Determined to save the species, Kew horticulturist Carlos Magdelena began systematically testing different growing environments for the lilies. Eventually, using notes about the species’ natural habitat, he deduced the unusual conditions they required in order to flower. Whereas most waterlilies flower while submerged in deep water, N. thermarum prefers to be in shallow water or mud, like the edges of a hot spring. When planted in those conditions, the plants thrived, and Kew soon built a large collection.
Povilus came across N. thermarum when searching for a waterlily that was tiny and had a quick lifecycle. These traits were necessary for a good research tool, because Povilus needed to plant many specimens in a small space and observe changes over their generations in a short time period. N. thermarum flowers are only a few centimeters wide, and plants produce flowers throughout the year. The species also has a relatively small genome, simplifying the task of cataloguing its genes. Povilus realized she had found her ideal plant.
Povilus reached out to the Bonn and was given seeds to start her collection — first at the Arnold Arboretum in Boston and now at Whitehead Institute. She is using N. thermarum to research the evolution of reproductive traits in flowering plants. The diminutive lily has fascinating reproductive behavior, starting with how it flowers.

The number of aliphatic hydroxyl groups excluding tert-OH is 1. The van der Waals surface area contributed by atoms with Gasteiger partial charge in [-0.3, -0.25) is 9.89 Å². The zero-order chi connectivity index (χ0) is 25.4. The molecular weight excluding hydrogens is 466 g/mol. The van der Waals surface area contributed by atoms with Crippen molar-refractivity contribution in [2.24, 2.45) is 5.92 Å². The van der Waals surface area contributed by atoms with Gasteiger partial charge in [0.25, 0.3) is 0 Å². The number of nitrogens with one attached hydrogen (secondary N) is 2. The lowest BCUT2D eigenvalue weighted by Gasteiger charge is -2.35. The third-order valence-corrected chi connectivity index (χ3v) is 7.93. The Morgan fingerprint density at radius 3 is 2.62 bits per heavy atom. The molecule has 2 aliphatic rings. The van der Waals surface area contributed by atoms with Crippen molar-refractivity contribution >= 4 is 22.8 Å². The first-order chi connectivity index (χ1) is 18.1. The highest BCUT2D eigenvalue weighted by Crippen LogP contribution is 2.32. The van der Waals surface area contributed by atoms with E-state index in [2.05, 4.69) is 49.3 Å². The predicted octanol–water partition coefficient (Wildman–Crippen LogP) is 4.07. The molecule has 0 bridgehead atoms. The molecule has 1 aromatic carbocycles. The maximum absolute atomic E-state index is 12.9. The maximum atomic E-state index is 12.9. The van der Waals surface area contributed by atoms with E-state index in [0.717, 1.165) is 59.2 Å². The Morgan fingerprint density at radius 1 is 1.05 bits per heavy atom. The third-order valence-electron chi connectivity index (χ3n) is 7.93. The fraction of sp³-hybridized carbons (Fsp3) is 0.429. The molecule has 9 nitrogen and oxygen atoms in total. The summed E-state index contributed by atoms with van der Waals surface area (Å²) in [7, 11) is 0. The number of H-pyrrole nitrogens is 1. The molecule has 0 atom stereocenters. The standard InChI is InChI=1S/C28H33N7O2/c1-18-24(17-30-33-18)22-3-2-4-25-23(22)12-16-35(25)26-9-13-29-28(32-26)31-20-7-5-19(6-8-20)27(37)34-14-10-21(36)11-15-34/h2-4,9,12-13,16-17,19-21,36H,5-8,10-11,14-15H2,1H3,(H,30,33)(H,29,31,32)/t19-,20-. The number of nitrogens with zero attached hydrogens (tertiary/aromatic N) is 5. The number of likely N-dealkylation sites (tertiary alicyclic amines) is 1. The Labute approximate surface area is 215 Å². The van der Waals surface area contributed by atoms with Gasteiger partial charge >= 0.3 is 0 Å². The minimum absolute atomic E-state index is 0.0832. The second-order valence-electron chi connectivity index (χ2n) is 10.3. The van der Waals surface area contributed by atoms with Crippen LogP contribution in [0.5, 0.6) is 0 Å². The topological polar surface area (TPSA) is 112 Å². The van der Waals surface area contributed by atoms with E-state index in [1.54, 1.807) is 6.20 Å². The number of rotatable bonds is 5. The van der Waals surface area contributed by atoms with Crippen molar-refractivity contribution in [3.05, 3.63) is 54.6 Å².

Water lilies, including N. thermarum, switch between visually distinct female and male phases. On the first day a water lily flower opens, it acts as a female. The flower secretes a droplet in its center, covering its stigma (the receptive part of the flower’s female reproductive organ). When insects land on the flower, pollen that they carry gets trapped in the droplet and sinks onto the stigma, eventually leading to fertilization. At night, the flower closes up. The droplet disappears, and in the morning when the flower unfurls its petals, it will be in its male phase. The stamens, the male reproductive organs, mature during the next days and release their pollen.
However, the divide between the flower’s phases is imperfect in N. thermarum: a small amount of pollen is produced and released onto the stigma before the flower ever opens. This causes the plants to frequently self-fertilize, as the first pollen they are exposed to in their female phase is their own. Although self-fertilization can be advantageous in situations where pollinators are sparse, many plants avoid it in order to foster genetic variation. Indeed, the ability for a flower to self-fertilize is rare even among other water lilies. N. thermarum’s predisposition towards self-fertilization may have negatively impacted its survival in the wild.
The primary goal of Povilus’ current investigations in N. thermarum is to learn more about a defining feature of flowering plants, the endosperm. Endosperm is a tissue unique to flowering plants that acts much like a mammalian placenta, mediating nutrient supply from the mother plant to the embryo inside the seed. Endosperm tends to be filled with starch and other nutrients and is in fact the cornerstone of our global food supply: rice, corn, wheat and other cereal grains primarily consist of endosperm. Due to its agricultural and biological significance, researchers are eager to learn more about endosperm’s origin and the molecular processes that control its development.